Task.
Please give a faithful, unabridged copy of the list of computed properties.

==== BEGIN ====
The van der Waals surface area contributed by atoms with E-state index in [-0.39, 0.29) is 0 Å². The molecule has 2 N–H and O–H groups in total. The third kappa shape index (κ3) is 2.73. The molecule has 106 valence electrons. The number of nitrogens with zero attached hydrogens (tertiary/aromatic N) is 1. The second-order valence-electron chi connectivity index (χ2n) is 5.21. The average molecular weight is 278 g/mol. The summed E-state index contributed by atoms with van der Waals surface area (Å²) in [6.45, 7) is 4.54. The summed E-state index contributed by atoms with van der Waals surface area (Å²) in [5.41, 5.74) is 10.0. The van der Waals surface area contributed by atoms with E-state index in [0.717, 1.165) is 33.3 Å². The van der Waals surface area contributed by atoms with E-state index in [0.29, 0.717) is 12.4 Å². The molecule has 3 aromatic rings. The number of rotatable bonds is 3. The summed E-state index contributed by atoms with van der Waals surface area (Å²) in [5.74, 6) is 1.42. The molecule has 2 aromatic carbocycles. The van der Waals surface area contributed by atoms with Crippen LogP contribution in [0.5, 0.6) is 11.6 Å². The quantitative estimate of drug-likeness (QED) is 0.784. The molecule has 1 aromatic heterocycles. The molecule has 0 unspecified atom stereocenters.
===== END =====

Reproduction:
The van der Waals surface area contributed by atoms with E-state index in [-0.39, 0.29) is 0 Å². The molecule has 2 N–H and O–H groups in total. The third kappa shape index (κ3) is 2.73. The molecule has 106 valence electrons. The number of nitrogens with zero attached hydrogens (tertiary/aromatic N) is 1. The second-order valence-electron chi connectivity index (χ2n) is 5.21. The average molecular weight is 278 g/mol. The summed E-state index contributed by atoms with van der Waals surface area (Å²) in [6.45, 7) is 4.54. The summed E-state index contributed by atoms with van der Waals surface area (Å²) in [5.41, 5.74) is 10.0. The van der Waals surface area contributed by atoms with E-state index in [0.717, 1.165) is 33.3 Å². The van der Waals surface area contributed by atoms with E-state index in [0.29, 0.717) is 12.4 Å². The molecule has 3 aromatic rings. The number of rotatable bonds is 3. The summed E-state index contributed by atoms with van der Waals surface area (Å²) in [5.74, 6) is 1.42. The molecule has 2 aromatic carbocycles. The van der Waals surface area contributed by atoms with Crippen LogP contribution in [0.5, 0.6) is 11.6 Å². The quantitative estimate of drug-likeness (QED) is 0.784. The molecule has 1 aromatic heterocycles. The molecule has 0 unspecified atom stereocenters.